2. Functional Analysis of BOP-Mediated Organ Formation: This work addresses the characterization of genes controlling Arabidopsis organ identity that can be translated to crop species. ARS scientists in the Plant Gene Expression Center in Albany, CA demonstrated that the BOP1 and BOP2 regulatory proteins control leaf formation by suppressing KNOX1 and YABBY protein activity at the base of leaves. We showed that reducing the expression of multiple KNOX and YABBY genes progressively attenuated the phenotype, uncovering a genetic pathway consisting of several protein families that control leaf patterning. This accomplishment may lead to the manipulation of a similar pathway in crop plants for increasing biomass, benefiting domestic farmers as well as biotechnological efforts to achieve energy independence.

3. Characterization of Small Regulatory RNA in Fertilization: This work addresses the function of small regulatory RNA molecules during Arabidopsis development for future application to crop plants. ARS scientists in the Plant Gene Expression Center in Albany, CA reported in the peer-reviewed journal Genes & Development that the small regulatory RNA KOKOPELLI (KPL) is essential for the process of double fertilization in Arabidopsis. In collaboration with other ARS scientists from the same location, we reported that KPL is specifically expressed in sperm and controls sperm function during fertilization by affecting the expression of a gene that codes for a putative component of the protein degradation pathway. This accomplishment identifies a key controlling factor of double fertilization in plants, a process of enormous agricultural value to domestic farmers.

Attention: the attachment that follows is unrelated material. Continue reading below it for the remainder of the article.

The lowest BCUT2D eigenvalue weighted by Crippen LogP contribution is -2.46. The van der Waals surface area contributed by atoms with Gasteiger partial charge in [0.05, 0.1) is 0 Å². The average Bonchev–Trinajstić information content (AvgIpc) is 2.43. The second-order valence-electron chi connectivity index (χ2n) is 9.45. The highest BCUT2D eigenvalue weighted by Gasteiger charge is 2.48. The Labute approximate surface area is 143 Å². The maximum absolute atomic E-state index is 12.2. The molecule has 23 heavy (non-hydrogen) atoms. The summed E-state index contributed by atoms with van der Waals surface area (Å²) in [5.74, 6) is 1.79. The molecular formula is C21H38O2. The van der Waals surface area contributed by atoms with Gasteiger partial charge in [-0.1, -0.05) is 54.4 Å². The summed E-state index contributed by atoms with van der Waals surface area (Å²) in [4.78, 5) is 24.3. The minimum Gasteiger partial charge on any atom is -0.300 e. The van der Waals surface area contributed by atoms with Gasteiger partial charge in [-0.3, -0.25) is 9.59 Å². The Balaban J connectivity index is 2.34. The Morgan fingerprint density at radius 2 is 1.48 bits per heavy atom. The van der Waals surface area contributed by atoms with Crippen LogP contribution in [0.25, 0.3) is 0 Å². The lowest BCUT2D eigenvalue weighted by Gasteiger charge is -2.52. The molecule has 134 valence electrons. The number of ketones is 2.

Review Publications
Carles, C.C., Fletcher, J.C. 2009. The SAND domain protein ULTRAPETALA1 acts as a trithorax group factor to regulate cell fate in plants. Genes and Development. 23(23)2723-2728.

Carles, C.C., Fletcher, J.C. 2010. Missing links between histones and RNA Pol II arising from SAND?. Epigenetics. 5(5):381-385.

Jun, J., Ha, C., Fletcher, J.C. 2010. BLADE-ON-PETIOLE1 coordinates organ determinacy and axial polarity in Arabidopsis by directly activating ASYMMETRIC LEAVES2. The Plant Cell. 22:62-76.

Meng, L., Ruth, K.C., Fletcher, J.C., Feldman, L. 2010. The Roles of Different CLE Domains in Arabidopsis CLE Polypeptide Activity and Functional Specificity. Molecular Plant. Published online doi:10.1093/mp/ssq021.

Last Modified: 7/25/2014